This is my tiny wrap up of uxcamplondon talk that I held at the Ebay Headquarters down in Richmond. My talk had the inspiring title “designing for the difficult – because some things just aren’t simple”. Before I had my talk I had only a vague understanding of the concept. But I think I understand it a bit better now, so i decided to give you a rough outline of the concept.
The problem is quite clear, many applications (be it software such as word, excel, be it web-apps such as Ebay or Facebook) are quite well designed to get beginners up to steam, and also have some advanced features for the top of the end users. How someone goes from beginner to advanced users is still an hardly explored terrain, leading to many people stuck in the middle. To use a graph to explain the problem: If a new product arrives on the market some people will quickly ‘get it’ and become an advanced user, most people will slowly grown in to the functionality they need and become moderate users, and also a fairly large chunk will never grow out of the beginner state and or give up, or only use the very basic of functionality of the software. The challenge therefore is: how can we get as many users from beginners to moderate and from moderate to advanced in a way is most natural to the user.
Old answer – the manuals
Rtfm Write lengthy manuals, hundreds of frequently asked questions, and many pages on help. Although this is not a bad thing to do, it’s also not the best for two reasons:
- Users don’t read for various reasons, but mainly because reading requires true effort
- Developers and designers don’t like to write manuals (no statistics for this claim, so I’m happy to be proven wrong)
So the reading coin doesn’t work out for two reasons, no-one likes to read and no-one (almost no-one) loves to write help texts, faq and manuals when they know they won’t be read.
Old answer – the course, seminar, workshop
Sent the users of your software so lengthy and expensive help courses, where they will burn away their valuable hours and burn away valuable company’s cash. Although this method works, it comes with the down down sides, that it requires even more effort than reading and most times courses are more expensive than the software itself.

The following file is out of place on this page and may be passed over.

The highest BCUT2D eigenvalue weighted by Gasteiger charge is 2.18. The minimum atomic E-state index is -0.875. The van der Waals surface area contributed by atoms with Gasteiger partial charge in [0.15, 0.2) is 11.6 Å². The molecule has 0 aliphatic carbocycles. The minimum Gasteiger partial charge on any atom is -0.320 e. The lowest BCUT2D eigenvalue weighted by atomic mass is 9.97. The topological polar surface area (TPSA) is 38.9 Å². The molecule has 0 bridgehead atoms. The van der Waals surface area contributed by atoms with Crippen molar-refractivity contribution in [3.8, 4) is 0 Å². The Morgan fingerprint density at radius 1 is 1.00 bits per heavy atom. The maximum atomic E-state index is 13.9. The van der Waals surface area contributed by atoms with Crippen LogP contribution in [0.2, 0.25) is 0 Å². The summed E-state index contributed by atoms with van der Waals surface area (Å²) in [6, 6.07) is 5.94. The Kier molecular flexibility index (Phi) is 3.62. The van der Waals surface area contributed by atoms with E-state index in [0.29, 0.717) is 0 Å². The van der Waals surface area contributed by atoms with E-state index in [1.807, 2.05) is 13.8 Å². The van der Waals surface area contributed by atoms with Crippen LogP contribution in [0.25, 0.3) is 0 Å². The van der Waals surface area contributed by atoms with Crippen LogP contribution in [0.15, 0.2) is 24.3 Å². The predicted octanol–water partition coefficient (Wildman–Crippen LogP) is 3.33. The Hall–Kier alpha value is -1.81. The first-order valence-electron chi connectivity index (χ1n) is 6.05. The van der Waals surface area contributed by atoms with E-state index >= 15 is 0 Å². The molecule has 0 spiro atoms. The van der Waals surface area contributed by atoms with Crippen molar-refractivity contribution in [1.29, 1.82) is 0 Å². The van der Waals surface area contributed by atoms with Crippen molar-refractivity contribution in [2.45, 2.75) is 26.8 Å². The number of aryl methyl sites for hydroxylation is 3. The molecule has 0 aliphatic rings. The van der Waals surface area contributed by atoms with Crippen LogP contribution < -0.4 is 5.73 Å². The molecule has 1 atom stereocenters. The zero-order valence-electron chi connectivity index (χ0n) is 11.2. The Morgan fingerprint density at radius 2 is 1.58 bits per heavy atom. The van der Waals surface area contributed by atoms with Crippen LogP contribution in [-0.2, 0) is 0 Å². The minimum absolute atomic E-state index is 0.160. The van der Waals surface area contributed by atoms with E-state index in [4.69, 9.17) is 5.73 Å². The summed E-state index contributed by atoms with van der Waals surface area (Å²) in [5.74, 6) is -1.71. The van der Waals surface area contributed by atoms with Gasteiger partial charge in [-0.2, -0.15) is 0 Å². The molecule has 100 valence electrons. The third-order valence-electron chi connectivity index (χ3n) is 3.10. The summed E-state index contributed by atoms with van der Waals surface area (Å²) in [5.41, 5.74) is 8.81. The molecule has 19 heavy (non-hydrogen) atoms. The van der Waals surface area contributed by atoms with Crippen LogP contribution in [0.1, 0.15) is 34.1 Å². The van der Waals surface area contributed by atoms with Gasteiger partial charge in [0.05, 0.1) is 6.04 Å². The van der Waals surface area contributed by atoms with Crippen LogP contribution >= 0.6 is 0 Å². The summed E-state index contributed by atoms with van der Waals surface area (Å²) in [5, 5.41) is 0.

I believe there are better methods to educate the user and there are several fields of which ux-designers can borrow inspiration and information.
- Game design – is already working for decades on how to get users through their levels with giving them the right challenges at the right time.
- Marketing – also has a long track record in how to get users to do something /anything
- Education – Just as the classic examples of the book and the classroom, there should be a lot of information there on how to motivate people to learn new tasks.
Together with the fields above there are also two scientific areas that give a lot of ‘new’ answers: sociology and psychology both studying human behaviours and trying to come up more answers on how to keep the change > effect train running. Recently this whole field has got an incredible boost by both the further development of neuro research and the incredible rise of data mining
To me it seems no more than logic that ux field should learn as much as they can from those three fields of work, two fields of science and two incredible methods. Luckily this is already happening, but as far as I can see not in a very structured way.
To give you some links to sources where you can read more on this subject:
- Neuro web design – what makes them click (read my review)
- What video games have to teach us about learning and literacy
- Making meaning – (still have to read this, thanks for the tip Alfred)
I’ve gathered quite a series of examples, but at the moment I feel it’s to early yet to state that it is anything beyond incidental anecdotes, but for those interested; have a look at my presentation: